If Dan Marino and Mark Clayton, the most prolific passing-receiving duo in Dolphin history, wanted to reunite for a game of catch in Hyde Park, they would have to bring their own football.
Pigskins, it seems, are hard to come by here.
In October 2007, Miami lost to the New York Giants in the NFL’s first regular-season game in London, and while the popularity of the game in England is on the rise, buying a football in the British capital is tough.
About three miles northwest of Buckingham Palace is Whiteleys Shopping Centre, a large retail shopping mall. A branch of Sports Direct, a sporting equipment and apparel store, anchors the second floor. The shelves are filled with everything from soccer balls to cricket bats to tennis racquets, but no footballs.
A store employee, who declined to give his name, said finding a football in the city would be “impossible,” but his co-worker disagreed.
“We had one,” he said. “Not one brand, one ball, and I don’t know if we sold it or if we sent it back to the warehouse.”
As part of the NFL-in-London celebration, the city shut down a section of tony Regent Street on Saturday from Piccadilly Circus to Oxford Circus, and the league held a fan festival. There, at a temporary NFL shop, fans could buy four different kinds of footballs, at prices up to 100 pounds, or $134. Within the blocks surrounding the fanfest, a football for sale is hard to find.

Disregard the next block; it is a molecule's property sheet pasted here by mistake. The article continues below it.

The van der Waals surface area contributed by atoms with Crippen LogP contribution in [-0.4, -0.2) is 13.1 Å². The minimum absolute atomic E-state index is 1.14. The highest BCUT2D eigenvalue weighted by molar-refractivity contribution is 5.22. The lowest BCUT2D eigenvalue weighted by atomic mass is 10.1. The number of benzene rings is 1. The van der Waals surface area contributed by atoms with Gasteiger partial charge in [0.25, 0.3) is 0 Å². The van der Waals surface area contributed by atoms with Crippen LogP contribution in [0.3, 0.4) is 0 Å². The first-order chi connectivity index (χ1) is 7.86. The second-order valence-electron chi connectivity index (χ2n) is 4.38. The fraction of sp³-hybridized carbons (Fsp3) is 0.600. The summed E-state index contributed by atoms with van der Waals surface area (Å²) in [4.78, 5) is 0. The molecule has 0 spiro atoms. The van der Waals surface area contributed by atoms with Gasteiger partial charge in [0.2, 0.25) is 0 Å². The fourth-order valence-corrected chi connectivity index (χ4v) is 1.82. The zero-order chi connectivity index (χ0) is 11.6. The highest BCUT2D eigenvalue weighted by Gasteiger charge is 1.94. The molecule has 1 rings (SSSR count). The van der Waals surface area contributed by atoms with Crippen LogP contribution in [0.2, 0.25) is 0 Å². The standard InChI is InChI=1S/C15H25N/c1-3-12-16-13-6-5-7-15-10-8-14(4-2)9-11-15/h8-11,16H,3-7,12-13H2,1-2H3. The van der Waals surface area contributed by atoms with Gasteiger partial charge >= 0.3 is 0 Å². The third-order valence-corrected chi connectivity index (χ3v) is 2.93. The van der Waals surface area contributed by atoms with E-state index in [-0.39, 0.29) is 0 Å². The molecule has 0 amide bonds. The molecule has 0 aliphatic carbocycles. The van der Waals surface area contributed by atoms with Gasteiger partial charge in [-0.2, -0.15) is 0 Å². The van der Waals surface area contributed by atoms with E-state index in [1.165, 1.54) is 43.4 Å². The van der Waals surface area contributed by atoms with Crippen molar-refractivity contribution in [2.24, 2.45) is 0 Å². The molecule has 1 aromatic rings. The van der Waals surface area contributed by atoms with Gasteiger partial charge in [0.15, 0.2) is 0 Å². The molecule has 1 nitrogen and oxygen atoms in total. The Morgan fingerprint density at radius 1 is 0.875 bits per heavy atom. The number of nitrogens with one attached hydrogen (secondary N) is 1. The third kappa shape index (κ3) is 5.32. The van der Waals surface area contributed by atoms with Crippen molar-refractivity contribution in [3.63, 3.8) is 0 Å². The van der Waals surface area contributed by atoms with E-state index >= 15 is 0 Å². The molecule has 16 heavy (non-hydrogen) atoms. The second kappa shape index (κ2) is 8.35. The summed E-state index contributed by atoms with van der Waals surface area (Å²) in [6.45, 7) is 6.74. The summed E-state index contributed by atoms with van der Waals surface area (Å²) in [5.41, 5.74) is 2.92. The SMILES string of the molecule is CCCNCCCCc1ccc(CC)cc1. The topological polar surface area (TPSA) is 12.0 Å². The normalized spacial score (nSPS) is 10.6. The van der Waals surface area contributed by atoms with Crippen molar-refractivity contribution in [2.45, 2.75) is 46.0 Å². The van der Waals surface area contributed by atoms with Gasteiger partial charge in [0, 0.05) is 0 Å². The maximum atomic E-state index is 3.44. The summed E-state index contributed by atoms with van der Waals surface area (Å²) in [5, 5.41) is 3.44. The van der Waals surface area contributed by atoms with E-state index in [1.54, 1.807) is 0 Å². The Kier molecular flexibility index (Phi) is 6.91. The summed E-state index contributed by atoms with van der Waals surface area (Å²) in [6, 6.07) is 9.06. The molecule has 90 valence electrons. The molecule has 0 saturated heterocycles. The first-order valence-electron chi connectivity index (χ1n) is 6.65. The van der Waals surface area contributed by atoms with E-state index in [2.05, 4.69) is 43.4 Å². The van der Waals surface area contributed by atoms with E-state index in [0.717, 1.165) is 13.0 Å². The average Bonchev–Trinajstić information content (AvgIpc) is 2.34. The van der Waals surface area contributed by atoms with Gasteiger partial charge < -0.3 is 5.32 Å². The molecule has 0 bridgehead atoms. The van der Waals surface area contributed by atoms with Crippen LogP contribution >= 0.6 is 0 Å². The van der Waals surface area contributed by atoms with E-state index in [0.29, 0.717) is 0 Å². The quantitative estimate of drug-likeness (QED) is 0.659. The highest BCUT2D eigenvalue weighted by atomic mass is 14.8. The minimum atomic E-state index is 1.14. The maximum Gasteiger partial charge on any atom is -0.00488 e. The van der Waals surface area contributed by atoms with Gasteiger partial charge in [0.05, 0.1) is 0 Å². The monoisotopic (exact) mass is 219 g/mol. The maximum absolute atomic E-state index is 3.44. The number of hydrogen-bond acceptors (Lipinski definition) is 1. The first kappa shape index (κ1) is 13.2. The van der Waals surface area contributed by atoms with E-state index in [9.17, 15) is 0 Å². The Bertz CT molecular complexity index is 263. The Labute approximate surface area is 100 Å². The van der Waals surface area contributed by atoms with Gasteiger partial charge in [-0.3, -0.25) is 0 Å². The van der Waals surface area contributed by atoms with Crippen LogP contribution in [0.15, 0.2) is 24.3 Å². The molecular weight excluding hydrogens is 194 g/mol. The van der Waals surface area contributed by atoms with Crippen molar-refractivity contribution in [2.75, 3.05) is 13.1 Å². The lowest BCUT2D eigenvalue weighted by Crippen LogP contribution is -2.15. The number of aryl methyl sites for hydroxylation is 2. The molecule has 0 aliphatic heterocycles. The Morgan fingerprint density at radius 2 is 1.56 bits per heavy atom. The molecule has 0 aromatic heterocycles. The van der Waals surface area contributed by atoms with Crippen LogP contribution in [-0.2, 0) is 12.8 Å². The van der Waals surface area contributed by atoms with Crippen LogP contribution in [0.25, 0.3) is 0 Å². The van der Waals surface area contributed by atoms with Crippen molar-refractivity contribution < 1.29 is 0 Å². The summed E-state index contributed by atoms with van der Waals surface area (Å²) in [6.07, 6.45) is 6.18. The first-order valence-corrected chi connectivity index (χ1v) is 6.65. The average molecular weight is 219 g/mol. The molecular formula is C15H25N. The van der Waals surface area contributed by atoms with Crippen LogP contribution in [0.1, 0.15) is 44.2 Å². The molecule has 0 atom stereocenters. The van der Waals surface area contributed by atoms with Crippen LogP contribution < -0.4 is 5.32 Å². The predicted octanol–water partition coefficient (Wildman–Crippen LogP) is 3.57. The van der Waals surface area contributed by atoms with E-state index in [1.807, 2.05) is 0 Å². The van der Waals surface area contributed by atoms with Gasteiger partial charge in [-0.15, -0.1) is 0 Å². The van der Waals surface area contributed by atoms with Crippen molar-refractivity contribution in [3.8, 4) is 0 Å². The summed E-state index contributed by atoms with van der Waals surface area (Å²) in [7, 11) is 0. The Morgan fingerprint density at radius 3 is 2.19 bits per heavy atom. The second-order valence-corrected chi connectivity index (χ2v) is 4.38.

Near the Oxford Street entrance, JD Sports, a sports apparel company, was holding an event where fans could meet four Dolphins cheerleaders, but the store had no footballs for sale.
Down the block is a large Nike store. The doors were wide open, and electronic dance music filled the air around the constant stream of people entering. The ground floor was a party-like atmosphere devoted to NFL apparel.
Store associate, Galvin Akambi was holding a mini Nike football. The price: 9 pounds, about $12, but there were no official-sized balls.
“Normally around here, if you want to throw an American football with your friends, you’ll have to order one online,” Akambi said. “American footballs are around when the NFL is here, but when they leave they take the balls with them.”
Leon Valsechi is a student in the John Curley Center for Sports Journalism at Penn State. The Curley Center is partnering with the Miami Herald to supplement coverage of the Dolphins in London.